Angry Garda supervisors get tough on inaction over strike rights
Garda frontline supervisors are to take a tougher stance on the failure of the Government to grant them the right to strike.
The move stems from rising anger in their ranks at Government inaction, and they have already sought legal advice on their options.
An EU ruling five years ago backed a complaint from the Association of Garda Sergeants and Inspectors (AGSI) that its members were being denied their rights to go on strike, negotiate their own pay and take part in trade union action.
But since then, it says, it has made little progress in securing the Government implementation of the decision of the EU social rights committee.
Association leaders will today call on their members to step up their campaign to press the Government to implement the ruling.
The AGSI, led by president Antoinette Cunningham, will spell out its case to Justice Minister Charlie Flanagan at the opening of its annual conference in Tullow, Co Carlow.
This is the first time in three years that a justice minister has addressed the conference.
After a threatened strike was called off by gardaí towards the end of 2016, the Government gave a commitment that the representative associations should have access to the Workplace Relations Commission and the Labour Court and the right to participate in pay negotiations to ensure equality with other public sector workers.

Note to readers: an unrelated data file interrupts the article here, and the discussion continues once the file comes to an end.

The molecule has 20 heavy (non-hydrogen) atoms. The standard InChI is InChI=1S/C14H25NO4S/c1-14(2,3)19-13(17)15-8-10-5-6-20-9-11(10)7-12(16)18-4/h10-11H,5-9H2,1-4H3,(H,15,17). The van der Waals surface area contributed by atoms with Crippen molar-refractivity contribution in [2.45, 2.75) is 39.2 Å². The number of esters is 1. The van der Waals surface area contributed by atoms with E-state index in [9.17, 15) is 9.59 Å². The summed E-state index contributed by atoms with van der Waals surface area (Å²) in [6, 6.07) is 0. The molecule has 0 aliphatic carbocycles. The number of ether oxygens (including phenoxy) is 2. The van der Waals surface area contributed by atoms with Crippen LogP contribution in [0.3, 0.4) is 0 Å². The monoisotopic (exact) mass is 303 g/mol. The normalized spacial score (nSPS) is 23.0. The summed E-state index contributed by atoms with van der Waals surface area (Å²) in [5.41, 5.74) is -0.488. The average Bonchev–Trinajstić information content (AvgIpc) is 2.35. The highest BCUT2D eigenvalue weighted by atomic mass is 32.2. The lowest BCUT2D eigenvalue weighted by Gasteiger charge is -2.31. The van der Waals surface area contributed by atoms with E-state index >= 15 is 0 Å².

However, the Government subsequently set up a working group, under former secretary general of the Department of Enterprise and Jobs John Murphy, to examine the Garda position, and the group found that gardaí should not be granted the right to strike.
The conference will be told today that without the right to strike, gardaí do not have equal status with other public sector workers when negotiating pay and conditions.
Association sources said last night that there had been growing resentment within its ranks at the way members were being treated, particularly the lack of consultation by the Murphy group, and the anger at the Government was now coming to a head.
In the wake of Storm Emma, the conference will also debate a motion calling for better equipment to deal with weather emergencies. In particular, it will underline the difficulties faced when looting in Fortunestown resulted in severe structural damage to a supermarket.